One pattern revealed by our investigation was that charges would be left as unsubstantiated and secret if the accused coach agreed to leave the school district. After facing credible allegations or possible discipline, the coaches would get a job in another district or a private athletic club where their misbehavior wasn't known to officials. In at least one instance, a coach was paid to quietly leave his district before going elsewhere to molest more girls.

The Times subsequently learned there were issues even among some of the teachers originally represented by the WEA in the lawsuit. Although they were described as people with no school discipline imposed against them, six had been allowed to close the school's investigation by resigning. Two of those were later criminally convicted of sexual offenses. Another was presented with a letter of probable cause saying he forced his way into a student's house at night and had sex with her, but was allowed to resign and not tell his next employer.

Those individuals were dropped from the WEA case as it was appealed.

In October 2005, a state Court of Appeals ruled unanimously that the public has the right to know the identity of teachers accused of sexual misconduct except when charges are "patently false." The decision said "false" is not the same as "unsubstantiated."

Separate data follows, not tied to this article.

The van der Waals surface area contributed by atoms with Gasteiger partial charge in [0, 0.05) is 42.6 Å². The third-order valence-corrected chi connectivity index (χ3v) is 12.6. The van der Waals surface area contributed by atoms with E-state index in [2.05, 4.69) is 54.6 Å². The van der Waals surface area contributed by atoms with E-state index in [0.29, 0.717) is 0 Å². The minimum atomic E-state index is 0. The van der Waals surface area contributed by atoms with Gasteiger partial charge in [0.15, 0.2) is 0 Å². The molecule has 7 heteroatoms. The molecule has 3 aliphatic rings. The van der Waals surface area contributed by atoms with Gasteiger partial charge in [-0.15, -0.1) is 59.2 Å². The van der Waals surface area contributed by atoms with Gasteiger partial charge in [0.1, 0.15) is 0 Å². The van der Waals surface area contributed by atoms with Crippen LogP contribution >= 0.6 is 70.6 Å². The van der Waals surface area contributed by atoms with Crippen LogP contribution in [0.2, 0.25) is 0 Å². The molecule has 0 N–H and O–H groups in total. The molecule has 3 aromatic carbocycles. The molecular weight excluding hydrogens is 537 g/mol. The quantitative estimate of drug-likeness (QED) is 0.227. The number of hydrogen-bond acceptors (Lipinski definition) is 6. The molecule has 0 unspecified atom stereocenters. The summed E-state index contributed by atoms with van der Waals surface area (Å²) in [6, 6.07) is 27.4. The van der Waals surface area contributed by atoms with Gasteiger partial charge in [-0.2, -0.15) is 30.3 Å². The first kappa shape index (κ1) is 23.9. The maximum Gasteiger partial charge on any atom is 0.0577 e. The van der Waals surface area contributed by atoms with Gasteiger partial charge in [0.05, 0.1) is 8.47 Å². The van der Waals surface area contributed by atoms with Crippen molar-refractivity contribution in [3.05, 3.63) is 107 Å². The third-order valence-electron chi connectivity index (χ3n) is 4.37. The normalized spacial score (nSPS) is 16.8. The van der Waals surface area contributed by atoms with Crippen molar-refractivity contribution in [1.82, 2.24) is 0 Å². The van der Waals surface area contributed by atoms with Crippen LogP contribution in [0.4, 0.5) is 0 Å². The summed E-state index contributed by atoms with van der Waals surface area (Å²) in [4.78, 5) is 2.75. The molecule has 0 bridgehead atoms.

Appeals Judge Mary Kay Becker wrote that "school districts must disclose the names of teachers who have been accused of misconduct of a sexual nature, even when the districts have concluded after investigation that the allegations are unsubstantiated or too minor to justify discipline."

The decision said "if a teacher's record includes a number of complaints found to be 'unsubstantiated,' the pattern is more troubling than each individual complaint. Yet, if the teacher's name in each individual complaint is withheld from public disclosure, the public will not be able to see any troubling pattern that might emerge."

Now that ruling is being reviewed by the state Supreme Court, which heard oral arguments recently. The WEA attorney argued that the public has to trust that government is going to do its job. But our reporting showed clearly that such trust wasn't warranted. The heart of the Public Records Act isn't that the public must trust government, but that government must be open to scrutiny.

Under the ruling sought by the WEA, The Times would have had no way to know if a teacher was the subject of several complaints or to track an individual from one district to another. We would not have been able to tell this story fully. The reforms that have resulted wouldn't have occurred.

In the end, this wasn't a story just about the misconduct of individual men against the girls they coached. It was a story about how the system of oversight enabled those men to continue to molest children.

Without openness, The Times could have reported only the cases where the system worked. We couldn't have known that in many instances the system not only didn't work, it operated as a shield to protect coaches who prey.

Inside The Times appears in the Sunday Seattle Times. If you have a comment on news coverage, write to Michael R. Fancher, P.O. Box 70, Seattle, WA 98111, call 206-464-3310 or send e-mail to More columns at

Copyright © 2007 The Seattle Times Company